ENOUGH responds to an era of climate emergency and social inequality by proposing alternatives to the unsustainable and unfair paradigm of growth. The festival explores the architecture of Degrowth, an economy of shared plenty in which human and ecological flourishing matter most. It is time to call time on too much for the few and too little for the many. Join us as we propose a vision of Enough for all.

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Summary of n´UNDO´s theoretical basis.

Honey, I'm home!

The Taylorist tools of our modern homes, from the lawnmower to the microwave, are engineered for solo users. These tools complement our growth-oriented consumerist culture and gendered performance of the nuclear family. Honey I’m Home! questions domestic rituals by altering the props which support them. The Gross Domestic Product (GDP), for example, is a fictional, provocative prototype for collectivising domestic labour. As an alternative to the capitalist assumption that housework is most efficient when performed individually, the GDP is a device best used by three people.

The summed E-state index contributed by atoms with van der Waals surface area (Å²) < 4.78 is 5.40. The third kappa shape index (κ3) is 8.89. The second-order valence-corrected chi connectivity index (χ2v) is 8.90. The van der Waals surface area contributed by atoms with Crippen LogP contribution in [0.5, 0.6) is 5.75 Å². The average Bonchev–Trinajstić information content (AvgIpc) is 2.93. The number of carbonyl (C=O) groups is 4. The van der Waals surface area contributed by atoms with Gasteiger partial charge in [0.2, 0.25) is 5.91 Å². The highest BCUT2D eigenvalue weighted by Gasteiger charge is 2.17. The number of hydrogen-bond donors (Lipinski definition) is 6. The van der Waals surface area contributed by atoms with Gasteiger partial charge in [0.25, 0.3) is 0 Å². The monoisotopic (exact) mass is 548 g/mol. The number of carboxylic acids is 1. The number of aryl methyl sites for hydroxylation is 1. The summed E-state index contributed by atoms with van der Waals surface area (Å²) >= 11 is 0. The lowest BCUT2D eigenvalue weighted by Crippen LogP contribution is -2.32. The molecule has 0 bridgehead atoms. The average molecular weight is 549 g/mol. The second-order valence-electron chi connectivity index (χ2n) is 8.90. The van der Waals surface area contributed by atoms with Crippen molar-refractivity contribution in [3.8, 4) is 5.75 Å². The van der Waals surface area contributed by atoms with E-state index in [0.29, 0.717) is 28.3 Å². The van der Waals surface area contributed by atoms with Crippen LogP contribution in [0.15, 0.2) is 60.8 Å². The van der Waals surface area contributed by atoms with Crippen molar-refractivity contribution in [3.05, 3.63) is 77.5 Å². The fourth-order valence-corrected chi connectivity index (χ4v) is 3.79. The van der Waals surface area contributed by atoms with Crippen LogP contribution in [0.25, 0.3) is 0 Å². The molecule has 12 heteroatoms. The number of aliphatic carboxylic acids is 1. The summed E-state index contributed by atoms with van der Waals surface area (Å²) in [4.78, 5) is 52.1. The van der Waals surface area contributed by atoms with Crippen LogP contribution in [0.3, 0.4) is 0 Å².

Foresturbia

The Manual contains a wide array of landscape and urban strategies combined with technological solutions that should be taken into account by all decision makers, designers and citizens that will face the development of Oslo and also of others cities. It aims to do a complex teamwork among several actors, adding a new common ground of discussion towards a shared goal. “Foresturbia” has positive social effects. It involves the users in a new way engaging them and suggesting them that they are the first who should act to make the world a better place instead of selling them pre-made solutions: ...